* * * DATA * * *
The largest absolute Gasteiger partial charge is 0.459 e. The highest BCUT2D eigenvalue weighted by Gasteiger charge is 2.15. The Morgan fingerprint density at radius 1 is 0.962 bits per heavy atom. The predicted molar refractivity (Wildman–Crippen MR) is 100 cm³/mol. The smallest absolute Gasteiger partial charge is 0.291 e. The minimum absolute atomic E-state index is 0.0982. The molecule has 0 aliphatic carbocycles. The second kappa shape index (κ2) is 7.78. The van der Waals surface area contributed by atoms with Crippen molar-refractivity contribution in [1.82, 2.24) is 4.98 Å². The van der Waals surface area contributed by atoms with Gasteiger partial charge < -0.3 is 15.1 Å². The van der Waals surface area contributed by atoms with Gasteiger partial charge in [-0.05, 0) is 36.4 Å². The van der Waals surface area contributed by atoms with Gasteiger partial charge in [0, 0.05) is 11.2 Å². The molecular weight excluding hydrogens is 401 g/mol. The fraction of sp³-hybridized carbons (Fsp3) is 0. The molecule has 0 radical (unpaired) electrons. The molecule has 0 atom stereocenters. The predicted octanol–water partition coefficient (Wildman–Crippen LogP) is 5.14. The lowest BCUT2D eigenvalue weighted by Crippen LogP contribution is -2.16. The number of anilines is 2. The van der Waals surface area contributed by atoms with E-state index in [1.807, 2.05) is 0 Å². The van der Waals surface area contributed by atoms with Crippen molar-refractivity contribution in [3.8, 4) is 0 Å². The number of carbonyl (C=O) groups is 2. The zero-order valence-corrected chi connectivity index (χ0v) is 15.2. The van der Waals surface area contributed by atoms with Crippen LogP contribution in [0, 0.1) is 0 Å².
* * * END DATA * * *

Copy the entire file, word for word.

The largest absolute Gasteiger partial charge is 0.459 e. The highest BCUT2D eigenvalue weighted by Gasteiger charge is 2.15. The Morgan fingerprint density at radius 1 is 0.962 bits per heavy atom. The predicted molar refractivity (Wildman–Crippen MR) is 100 cm³/mol. The smallest absolute Gasteiger partial charge is 0.291 e. The minimum absolute atomic E-state index is 0.0982. The molecule has 0 aliphatic carbocycles. The second kappa shape index (κ2) is 7.78. The van der Waals surface area contributed by atoms with Crippen molar-refractivity contribution in [1.82, 2.24) is 4.98 Å². The van der Waals surface area contributed by atoms with Gasteiger partial charge < -0.3 is 15.1 Å². The van der Waals surface area contributed by atoms with Gasteiger partial charge in [-0.05, 0) is 36.4 Å². The van der Waals surface area contributed by atoms with Gasteiger partial charge in [0, 0.05) is 11.2 Å². The molecular weight excluding hydrogens is 401 g/mol. The fraction of sp³-hybridized carbons (Fsp3) is 0. The molecule has 0 radical (unpaired) electrons. The molecule has 0 atom stereocenters. The predicted octanol–water partition coefficient (Wildman–Crippen LogP) is 5.14. The lowest BCUT2D eigenvalue weighted by Crippen LogP contribution is -2.16. The number of anilines is 2. The van der Waals surface area contributed by atoms with E-state index in [1.807, 2.05) is 0 Å². The van der Waals surface area contributed by atoms with Crippen molar-refractivity contribution in [3.8, 4) is 0 Å². The number of carbonyl (C=O) groups is 2. The zero-order valence-corrected chi connectivity index (χ0v) is 15.2. The van der Waals surface area contributed by atoms with Crippen LogP contribution in [0, 0.1) is 0 Å².